Is Prescription Drug Advertising Really Harmful?

In response to a recent article.

On October 21, many Americans celebrated “Back to the Future Day,” commemorating the day that film’s main character, Marty McFly (played by recent Advertising Hall of Fame inductee Michael J. Fox) arrived in the future.  Unfortunately the doctors of the American Medical Association appear to have misread the memo (could it have been the handwriting?) and recently voted to go back to the past by calling for an end to all prescription drug advertising.

In this case, the doctors have made the wrong prescription.  Far from being harmful, AAF believes that pharmaceutical advertising has provided a great benefit to consumers and public health.  By raising awareness of products available to treat many medical conditions, from lung cancer to COPD to, yes, erectile dysfunction, pharmaceutical advertising has resulted in countless patients making appointments with their doctors to learn more.  That can only be a good thing.

According to an AMA statement, “Direct-to-consumer advertising also inflates demand for new and more expensive drugs, even when those drugs may not be appropriate.”  Good news.  There is an effective bulkhead that can prevent patients from receiving inappropriate or unnecessarily expensive medications.  That bulkhead is, of course, the doctors themselves who must prescribe the medications a patient receives. Doctors are the trusted advisor, in a position to explain what drugs or alternative treatments are the best way to treat to the patient’s condition.

Some physicians may bemoan having to tell a patient why a particular drug is not right for them.  But the fact is, many of those conversations would not take place at all without the advertising, and many of those patients would be left with untreated conditions.

Pharmaceuticals may be the most highly regulated and scrutinized category of advertising.  The U.S. Food and Drug Administration has powerful tools to censure any prescription drug advertiser that goes over the line in marketing a product.  As it happens, pharmaceutical companies often voluntarily work with the FDA prior to an advertisement’s release to insure that all claims are accurate and fair.  By including the required lists of side effects and potential harms, it is certainly true that no other category of advertising so completely presents the positive and negative attributes of the product.

Even if the doctors’ proposal was not unwise, it would still be unconstitutional.  Simply put, the free speech guarantees in the First Amendment of the U.S. Constitution prohibit any bans on commercial speech, including pharmaceutical advertising.  That is not just the AAF’s opinion.  The Supreme Court has affirmed that commercial speech – as long as it is truthful and about a legal product or service – is protected speech.  There are no exceptions for speech about products that may be unpopular with some or speech that is inconvenient to others.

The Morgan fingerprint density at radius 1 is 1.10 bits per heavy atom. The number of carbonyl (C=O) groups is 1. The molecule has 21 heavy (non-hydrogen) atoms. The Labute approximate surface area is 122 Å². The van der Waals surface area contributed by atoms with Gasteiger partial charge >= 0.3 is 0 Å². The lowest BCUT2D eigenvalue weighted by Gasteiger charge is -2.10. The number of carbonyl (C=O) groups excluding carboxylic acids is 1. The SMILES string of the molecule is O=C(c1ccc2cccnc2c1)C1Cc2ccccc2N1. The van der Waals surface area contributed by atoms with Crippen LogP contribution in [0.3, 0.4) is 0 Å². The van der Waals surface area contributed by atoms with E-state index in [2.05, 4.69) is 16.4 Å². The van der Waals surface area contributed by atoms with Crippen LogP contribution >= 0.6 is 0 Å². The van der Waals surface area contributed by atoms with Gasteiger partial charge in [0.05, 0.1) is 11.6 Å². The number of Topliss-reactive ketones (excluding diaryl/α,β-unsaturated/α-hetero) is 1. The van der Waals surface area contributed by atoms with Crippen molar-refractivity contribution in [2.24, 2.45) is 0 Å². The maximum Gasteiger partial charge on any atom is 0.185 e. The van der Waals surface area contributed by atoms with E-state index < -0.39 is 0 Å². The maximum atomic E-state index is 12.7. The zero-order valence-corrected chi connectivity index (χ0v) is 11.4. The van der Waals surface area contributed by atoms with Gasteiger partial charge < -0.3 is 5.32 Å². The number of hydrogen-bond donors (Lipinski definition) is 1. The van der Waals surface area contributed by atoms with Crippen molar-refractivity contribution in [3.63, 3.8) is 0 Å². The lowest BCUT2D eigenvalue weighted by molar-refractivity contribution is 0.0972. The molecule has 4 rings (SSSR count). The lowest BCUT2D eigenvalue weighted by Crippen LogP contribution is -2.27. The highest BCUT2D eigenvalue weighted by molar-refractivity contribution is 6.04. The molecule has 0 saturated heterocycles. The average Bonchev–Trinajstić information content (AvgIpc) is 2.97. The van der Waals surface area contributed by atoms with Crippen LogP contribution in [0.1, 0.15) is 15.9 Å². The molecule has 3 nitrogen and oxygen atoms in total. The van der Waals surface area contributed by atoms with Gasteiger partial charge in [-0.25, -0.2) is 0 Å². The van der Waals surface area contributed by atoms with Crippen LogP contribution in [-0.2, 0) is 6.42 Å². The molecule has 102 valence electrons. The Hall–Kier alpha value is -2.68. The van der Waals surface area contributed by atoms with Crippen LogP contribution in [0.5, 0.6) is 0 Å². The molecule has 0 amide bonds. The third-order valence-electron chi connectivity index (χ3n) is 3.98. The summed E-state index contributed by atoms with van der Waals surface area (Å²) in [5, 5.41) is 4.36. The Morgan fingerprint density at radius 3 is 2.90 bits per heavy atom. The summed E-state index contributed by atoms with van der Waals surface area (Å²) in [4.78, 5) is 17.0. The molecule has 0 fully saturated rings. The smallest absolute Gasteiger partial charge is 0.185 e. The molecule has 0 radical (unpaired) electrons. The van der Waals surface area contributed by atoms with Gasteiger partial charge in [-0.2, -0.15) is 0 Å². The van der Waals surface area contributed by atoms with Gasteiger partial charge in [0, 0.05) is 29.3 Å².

We hope that the doctors of the AMA will stop looking to the past and rethink their call to ban pharmaceutical advertising.  We invite them “Back to the Future” to embrace the positive attributes that prescription drug advertising has for their patients and public health.

About the Author

Clark Rector, EVP of Government Affairs, AAF

As executive vice president-government affairs, Clark Rector oversees and directs the lobbying efforts of the American Advertising Federation’s grassroots network of 40,000 advertising professionals in some 200 local advertising clubs and federations nationwide. Together, they have defeated ad tax proposals and other threats to advertising in Congress, nearly every state and numerous cities and counties. In his role as chief public policy advocate for the Federation, Rector meets with lawmakers and regulators to educate them about advertising and represent the industry’s position on important legislative and regulatory matters.  He has testified for the AAF before the U.S. Senate and Federal Trade Commission, as well as numerous state legislatures and city governments.

Prior to joining the AAF in 1988, Rector spent two years on Capitol Hill as a legislative assistant for Congressman Tom Luken of Ohio. He also spent three years working in local television in Austin, Texas. Rector is a graduate of the University of Texas and received a Master of Arts in Communication Studies from the University of Iowa.